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NASA Communications Frequencies

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posted on Jun, 20 2004 @ 09:35 PM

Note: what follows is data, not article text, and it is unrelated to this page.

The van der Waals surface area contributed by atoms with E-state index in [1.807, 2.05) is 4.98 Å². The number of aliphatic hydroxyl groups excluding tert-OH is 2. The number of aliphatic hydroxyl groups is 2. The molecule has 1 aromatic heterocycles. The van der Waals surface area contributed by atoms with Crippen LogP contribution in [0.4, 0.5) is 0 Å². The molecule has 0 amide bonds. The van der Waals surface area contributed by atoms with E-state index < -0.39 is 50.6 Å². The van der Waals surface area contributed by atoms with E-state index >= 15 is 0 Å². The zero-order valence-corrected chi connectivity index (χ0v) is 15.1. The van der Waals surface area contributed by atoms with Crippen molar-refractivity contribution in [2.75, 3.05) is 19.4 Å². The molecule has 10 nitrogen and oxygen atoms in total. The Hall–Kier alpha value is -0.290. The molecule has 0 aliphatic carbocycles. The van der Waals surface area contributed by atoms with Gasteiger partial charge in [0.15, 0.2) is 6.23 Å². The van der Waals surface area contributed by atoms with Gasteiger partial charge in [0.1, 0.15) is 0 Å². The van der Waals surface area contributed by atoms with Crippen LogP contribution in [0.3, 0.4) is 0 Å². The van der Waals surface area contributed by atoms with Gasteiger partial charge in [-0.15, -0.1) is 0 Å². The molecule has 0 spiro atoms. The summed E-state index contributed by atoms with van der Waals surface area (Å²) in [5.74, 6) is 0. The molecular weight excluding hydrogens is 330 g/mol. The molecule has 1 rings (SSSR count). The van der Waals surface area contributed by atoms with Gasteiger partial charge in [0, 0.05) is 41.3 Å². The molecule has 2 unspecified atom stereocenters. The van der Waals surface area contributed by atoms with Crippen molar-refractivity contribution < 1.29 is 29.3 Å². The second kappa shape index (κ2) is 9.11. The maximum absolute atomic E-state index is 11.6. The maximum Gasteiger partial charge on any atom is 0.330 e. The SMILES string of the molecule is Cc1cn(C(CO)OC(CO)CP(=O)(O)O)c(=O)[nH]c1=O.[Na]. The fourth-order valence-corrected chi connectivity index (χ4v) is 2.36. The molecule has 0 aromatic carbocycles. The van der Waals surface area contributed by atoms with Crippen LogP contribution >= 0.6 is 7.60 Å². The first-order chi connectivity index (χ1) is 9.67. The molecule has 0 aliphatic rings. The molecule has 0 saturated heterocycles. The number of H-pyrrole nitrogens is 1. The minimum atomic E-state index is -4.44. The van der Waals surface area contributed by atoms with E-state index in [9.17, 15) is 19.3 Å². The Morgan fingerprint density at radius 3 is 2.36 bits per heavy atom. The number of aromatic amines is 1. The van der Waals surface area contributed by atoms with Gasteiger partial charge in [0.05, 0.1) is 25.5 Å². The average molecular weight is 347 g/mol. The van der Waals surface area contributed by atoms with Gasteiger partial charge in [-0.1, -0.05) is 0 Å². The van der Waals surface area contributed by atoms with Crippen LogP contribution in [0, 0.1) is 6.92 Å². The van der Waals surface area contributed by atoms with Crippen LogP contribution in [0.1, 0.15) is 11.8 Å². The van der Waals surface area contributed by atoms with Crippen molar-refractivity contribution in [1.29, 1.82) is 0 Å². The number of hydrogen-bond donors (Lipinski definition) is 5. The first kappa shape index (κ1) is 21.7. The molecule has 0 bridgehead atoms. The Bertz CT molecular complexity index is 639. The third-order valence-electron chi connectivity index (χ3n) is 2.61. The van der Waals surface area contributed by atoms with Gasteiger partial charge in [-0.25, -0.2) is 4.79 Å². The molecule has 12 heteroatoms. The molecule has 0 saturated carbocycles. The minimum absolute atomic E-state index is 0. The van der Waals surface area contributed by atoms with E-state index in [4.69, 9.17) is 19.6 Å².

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The question "can I hear the space shuttle on HF?" is often asked. The answer is no, not directly. However, what we can hear are some of the interesting behind the scenes traffic working Cape Radio in support of these launches. Whoizit? Cape Radio is at Cape Canaveral Air Force Station. The facility is run by a private contractor who operates and maintains all the HF radio's for the Eastern Test Range (ETR), which is the official designation for the facility at Cape Canaveral AFS. The facility is actually located across the Banana River from the Kennedy Space Center (KSC) and is not affiliated with NASA in any way. However ETR, better known as Cape Radio, does support all shuttle launches and unmanned launch vehicles. What is heard? There are two nets on HF for every shuttle launch. The first is Safety of Range. This net is usually controlled by "DoD Cape" on a circuit set up by Cape Radio. There is usually a U.S. Navy ship tasked to "launch danger area support" on this net. Sometimes a U.S. Coast Guard cutter is also deployed to assist. The job of these ship's is to ensure that no planes or ship's are in the area where if a rocket would have to be destroyed, debris may fall. They generally ID by the ships name, such as "USS Moosbruger" (DD-980). Also on this net are KING 1, 2 and 3, the U.S. Air Force Air Rescue HC-130's, as well as some other assets. The second net which is active every launch is controlled by "BRD" or the Booster Recovery Director. The two Solid Rocket Boosters (SRB's) carried aloft by the shuttle are jettisoned at two minutes, seven seconds into the flight. They are retrieved from the Atlantic Ocean by special recovery vessels and returned for refurbishment and eventual reuse on future Shuttle flights. The BRD net coordinates the two SRB recovery ships; M/V Liberty Star (callsign WRPH) and M/V Freedom Star (callsign KRFB). What frequencies are used? These two nets can make use of any of the hundred or so HF frequencies available to the Eastern Test Range. However, early listening to ETR primary frequency 10780.0 kHz. as early as 16 to 24 hours before scheduled launch time, will reward the listener with Cape Radio giving the working frequencies for both nets as the assets check in. If you miss this, then its a hit and miss affair. Other shortwave listening One last way to catch shuttle action is to monitor comms via the Goddard Amateur Radio Club in Greenbelt, Maryland. "WA3NAN" retransmits the air-to-ground Space Shuttle communications for all non-classified shuttle missions on: 3860 kHz. (LSB); 7185 kHz. (LSB); 14295 kHz. (USB); 21395 kHz. (USB); and 28650 kHz. (USB) plus or minus 5 kHz. for interference. Internet Also, check this url for scheduled missions: www.ksc.nasa.gov... HF Frequencies Frequencies used for past Shuttle launches Freq Mission Use UTC Remarks 2622.0 STS-63 Booster Recovery 0521 2622.0 STS-76 Booster Recovery 0523 2764.0 STS-63 Range Safety 0401 2764.0 STS-67 Range Safety 0225 2764.0 STS-68 Booster Recovery 0755 2836.0 STS-68 Range Safety 0653 3041.0 STS-76 Range Safety 0739 3120.0 STS-56 Range Safety 0426 3120.0 STS-68 Range Safety 0508 3187.0 STS-55 Booster Recovery 0440 3187.0 STS-56 Booster Recovery 0325 3187.0 STS-64 Range Safety 1108 3187.0 STS-68 Booster Recovery 0746 3187.0 STS-69 Range Safety 1108 3365.0 STS-59 Range Safety 0734 3859.0 STS-54 WA3NAN 1329 3859.2 STS-69 WA3NAN 1346 3860.0 STS-78 WA3NAN 1449 3860.2 STS-51 WA3NAN 1142 3860.2 STS-57 WA3NAN 1245 3860.3 STS-56 WA3NAN 0509 3860.3 STS-63 WA3NAN 0522 3860.5 STS-68 WA3NAN 1054 3860.5 STS-70 WA3NAN 1342 3860.5 STS-76 WA3NAN 0813 3861.4 STS-74 WA3NAN 1256 4520.0 STS-68 Range Safety 0653 4704.0 STS-68 Range Safety 0949 4992.0 STS-76 Range Safety 0705 5011.0 STS-67 Range Safety 0006 5180.0 STS-56 Range Safety 0310 5180.0 STS-56 Booster Recovery 2339 Attempt #2 5180.0 STS-59 Range Safety 0731 5180.0 STS-61 Range Safety 0459 5180.0 STS-87 Range Safety 1814 5180.0 STS-95 Range Safety 1900 5190.0 STS-68 Booster Recovery 1037 5190.0 STS-69 Booster Recovery 2310 5246.0 STS-86 Range Safety 1951 5246.0 STS-95 Booster Recovery 1926 5711.0 STS-69 Range Safety 1516 Attempt #2 5711.0 STS-70 Range Safety 1323 5711.0 STS-71 Range Safety 2003 5711.0 STS-76 Booster Recovery 2335 5711.0 STS-77 Launch Failure Exercise 1159 5810.0 STS-51 Range Safety 2034 6897.0 STS-54 Range Safety 1338 6937.0 STS-75 Range Safety 1818 6937.0 STS-82 Range Safety 0730 6937.0 STS-84 Range Safety 1543 7184.2 STS-54 WA3NAN 1329 7184.8 STS-55 WA3NAN 1450 7185.0 STS-58 WA3NAN 1439 7185.7 STS-85 WA3NAN 1441 7765.0 STS-77 Range Safety 1038 7765.0 STS-78 Range Safety 1436 7765.0 STS-80 Range Safety 1956 9023.0 STS-74 Range Safety 1303 9043.0 STS-54 Range Safety 1335 9043.0 Delta II Launch 11/98 2200 10780.0 STS-51 Coordination 1953 10780.0 STS-58 Coordination 1443 Cape ID'ed as FISHER 10780.0 STS-59 Coordination 1831 10780.0 STS-61 Coordination 1913 10780.0 STS-69 Coordination 1845 10780.0 STS-75 Coordination 1815 10780.0 STS-76 Coordination 2122 10780.0 STS-77 Coordination 1637 10780.0 STS-80 Coordination 1735 Cape ID'ed as FISHER 10780.0 STS-81 Coordination 0123 10780.0 STS-83 Coordination 0248 10780.0 STS-84 Coordination 1435 10780.0 STS-85 Coordination 0119 10780.0 STS-86 Coordination 1948 10780.0 STS-95 Coordination 1800 11217.0 STS-72 Range Safety 0930 14295.0 STS-79 WA3NAN 1615 20185.7 STS-61 WA3NAN 1610 Copyright 1998 R.D. Baker/Popular Communications magazine. Based on original article in the Communications Confidential column "Monitoring Space Shuttle Launches" (June, 1998) parts of which are reprinted with permission here. Additional mission logs or other information always appreciated. Please forward to Rick Baker at CommConf@concentric.net This file may be freely distributed so long as the file remains intact and is not edited in any way. File originally posted on Worldwide UTE November 1998.